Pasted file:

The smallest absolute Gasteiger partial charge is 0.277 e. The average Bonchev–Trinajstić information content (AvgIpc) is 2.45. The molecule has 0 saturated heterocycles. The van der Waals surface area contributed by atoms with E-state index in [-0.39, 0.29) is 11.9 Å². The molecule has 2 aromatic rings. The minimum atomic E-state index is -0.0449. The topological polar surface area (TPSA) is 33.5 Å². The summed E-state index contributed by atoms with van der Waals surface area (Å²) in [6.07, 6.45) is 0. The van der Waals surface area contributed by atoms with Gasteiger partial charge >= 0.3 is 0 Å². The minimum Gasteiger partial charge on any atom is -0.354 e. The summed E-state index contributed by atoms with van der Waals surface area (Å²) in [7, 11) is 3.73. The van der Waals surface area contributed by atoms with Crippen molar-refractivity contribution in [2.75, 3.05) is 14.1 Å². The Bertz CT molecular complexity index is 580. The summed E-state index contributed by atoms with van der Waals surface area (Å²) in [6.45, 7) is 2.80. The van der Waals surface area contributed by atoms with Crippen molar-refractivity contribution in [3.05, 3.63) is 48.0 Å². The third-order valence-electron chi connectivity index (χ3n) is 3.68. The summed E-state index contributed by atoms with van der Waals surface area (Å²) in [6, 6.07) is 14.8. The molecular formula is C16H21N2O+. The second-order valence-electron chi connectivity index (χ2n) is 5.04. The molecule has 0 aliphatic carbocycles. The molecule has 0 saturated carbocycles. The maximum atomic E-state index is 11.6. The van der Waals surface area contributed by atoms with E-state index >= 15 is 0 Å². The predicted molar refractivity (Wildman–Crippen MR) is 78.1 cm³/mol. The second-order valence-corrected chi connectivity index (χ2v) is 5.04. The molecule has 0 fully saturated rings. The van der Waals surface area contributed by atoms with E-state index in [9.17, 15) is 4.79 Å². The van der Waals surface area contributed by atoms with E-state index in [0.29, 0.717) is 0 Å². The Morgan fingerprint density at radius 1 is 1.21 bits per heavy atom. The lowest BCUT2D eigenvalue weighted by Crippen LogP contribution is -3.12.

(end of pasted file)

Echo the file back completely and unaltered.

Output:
The smallest absolute Gasteiger partial charge is 0.277 e. The average Bonchev–Trinajstić information content (AvgIpc) is 2.45. The molecule has 0 saturated heterocycles. The van der Waals surface area contributed by atoms with E-state index in [-0.39, 0.29) is 11.9 Å². The molecule has 2 aromatic rings. The minimum atomic E-state index is -0.0449. The topological polar surface area (TPSA) is 33.5 Å². The summed E-state index contributed by atoms with van der Waals surface area (Å²) in [6.07, 6.45) is 0. The van der Waals surface area contributed by atoms with Gasteiger partial charge >= 0.3 is 0 Å². The minimum Gasteiger partial charge on any atom is -0.354 e. The summed E-state index contributed by atoms with van der Waals surface area (Å²) in [7, 11) is 3.73. The van der Waals surface area contributed by atoms with Crippen molar-refractivity contribution in [2.75, 3.05) is 14.1 Å². The Bertz CT molecular complexity index is 580. The summed E-state index contributed by atoms with van der Waals surface area (Å²) in [6.45, 7) is 2.80. The van der Waals surface area contributed by atoms with Crippen molar-refractivity contribution in [3.05, 3.63) is 48.0 Å². The third-order valence-electron chi connectivity index (χ3n) is 3.68. The summed E-state index contributed by atoms with van der Waals surface area (Å²) in [6, 6.07) is 14.8. The molecular formula is C16H21N2O+. The second-order valence-electron chi connectivity index (χ2n) is 5.04. The molecule has 0 aliphatic carbocycles. The molecule has 0 saturated carbocycles. The maximum atomic E-state index is 11.6. The van der Waals surface area contributed by atoms with E-state index >= 15 is 0 Å². The predicted molar refractivity (Wildman–Crippen MR) is 78.1 cm³/mol. The second-order valence-corrected chi connectivity index (χ2v) is 5.04. The molecule has 0 fully saturated rings. The van der Waals surface area contributed by atoms with E-state index in [9.17, 15) is 4.79 Å². The van der Waals surface area contributed by atoms with E-state index in [0.29, 0.717) is 0 Å². The Morgan fingerprint density at radius 1 is 1.21 bits per heavy atom. The lowest BCUT2D eigenvalue weighted by Crippen LogP contribution is -3.12.